The preceding program defines the limitations of OpenWhisk in the system.

invocationsPerMinute indicates the number of Actions called per minute for the same Namespace.
concurrentInvocations indicates the number of concurrent calls for the same Namespace.
concurrentInvocationsSystem indicates the number of concurrent calls for all Namespaces in the system.
firesPerMinute indicates the number of triggers called per minute in the same Namespace.
sequenceMaxLength indicates the maximum sequence length of an Action.

If you need to modify the preceding default values, you can add the modified values to the file.

The end of the ansible/environments/local/group_vars/all.

For example, if the maximum sequence length of an Action is 100, you can add sequenceMaxLength: 120 to the end of the file. Next, configure a database with persistent storage for OpenWhisk; CouchDB and Cloudant are optional. Use CouchDB as an example to configure the environment:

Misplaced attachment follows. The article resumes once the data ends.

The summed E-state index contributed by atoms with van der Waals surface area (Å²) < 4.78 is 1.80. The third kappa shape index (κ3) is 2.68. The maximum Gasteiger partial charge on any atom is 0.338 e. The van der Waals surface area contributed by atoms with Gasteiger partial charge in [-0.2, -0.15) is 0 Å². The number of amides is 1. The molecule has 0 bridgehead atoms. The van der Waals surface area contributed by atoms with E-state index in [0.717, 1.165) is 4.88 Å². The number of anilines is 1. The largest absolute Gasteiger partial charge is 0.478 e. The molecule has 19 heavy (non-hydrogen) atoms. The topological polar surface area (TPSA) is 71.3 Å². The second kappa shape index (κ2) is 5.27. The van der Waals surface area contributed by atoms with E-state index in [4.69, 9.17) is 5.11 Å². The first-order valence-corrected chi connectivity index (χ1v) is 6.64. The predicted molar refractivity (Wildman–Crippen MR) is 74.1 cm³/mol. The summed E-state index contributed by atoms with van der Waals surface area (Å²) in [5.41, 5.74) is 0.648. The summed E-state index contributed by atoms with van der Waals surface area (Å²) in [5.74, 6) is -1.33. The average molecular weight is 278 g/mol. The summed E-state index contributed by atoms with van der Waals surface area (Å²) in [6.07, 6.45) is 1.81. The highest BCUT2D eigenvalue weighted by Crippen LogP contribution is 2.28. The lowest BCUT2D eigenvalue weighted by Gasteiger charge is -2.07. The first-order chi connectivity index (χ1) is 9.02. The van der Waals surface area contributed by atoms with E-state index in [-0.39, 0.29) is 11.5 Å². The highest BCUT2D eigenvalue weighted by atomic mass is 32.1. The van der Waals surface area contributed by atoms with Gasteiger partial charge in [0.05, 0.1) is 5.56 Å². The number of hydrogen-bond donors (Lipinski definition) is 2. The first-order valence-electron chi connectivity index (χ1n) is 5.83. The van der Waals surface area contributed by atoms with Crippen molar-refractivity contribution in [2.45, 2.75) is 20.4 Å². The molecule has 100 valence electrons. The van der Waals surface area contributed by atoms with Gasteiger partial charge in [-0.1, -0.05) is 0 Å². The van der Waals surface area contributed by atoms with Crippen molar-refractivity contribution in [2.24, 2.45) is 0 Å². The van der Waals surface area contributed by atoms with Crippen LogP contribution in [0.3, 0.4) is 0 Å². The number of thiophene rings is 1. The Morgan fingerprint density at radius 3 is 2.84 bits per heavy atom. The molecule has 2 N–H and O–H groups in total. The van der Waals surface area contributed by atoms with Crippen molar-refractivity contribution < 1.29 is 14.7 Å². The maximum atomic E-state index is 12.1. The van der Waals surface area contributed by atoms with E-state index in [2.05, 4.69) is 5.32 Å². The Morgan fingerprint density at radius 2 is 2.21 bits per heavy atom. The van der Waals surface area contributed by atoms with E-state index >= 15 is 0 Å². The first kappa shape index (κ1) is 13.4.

export OW_DB=CouchDBexport OW_DB_USERNAME=rootexport OW_DB_PASSWORD=PASSWORDexport OW_DB_PROTOCOL=httpexport OW_DB_HOST= OW_DB_PORT=5984

In the openwhisk/ansible directory, run the script, as shown in the image below:

ansible-playbook -i environments/local/ setup.yml

Script Execution Procedure

Next, use CouchDB to deploy OpenWhisk to ensure that you have db_local.ini locally. Run the following command in the openwhisk/directory:

./gradlew distDocker

If problems occur during deployment (as shown in the following figure), it may be caused by not installing npm. In this case, you can execute the following instructions:

Examples of Possible Error Reports during Deployment

apt install npm

Wait a moment and you can see the Build success page, as shown in the image below:

Build Success Example

Next, go to the openwhisk/ansible directory:

ansible-playbook -i environments/local/ couchdb.ymlansible-playbook -i environments/local/ initdb.ymlansible-playbook -i environments/local/ wipe.ymlansible-playbook -i environments/local/ apigateway.ymlansible-playbook -i environments/local/ openwhisk.ymlansible-playbook -i environments/local/ postdeploy.yml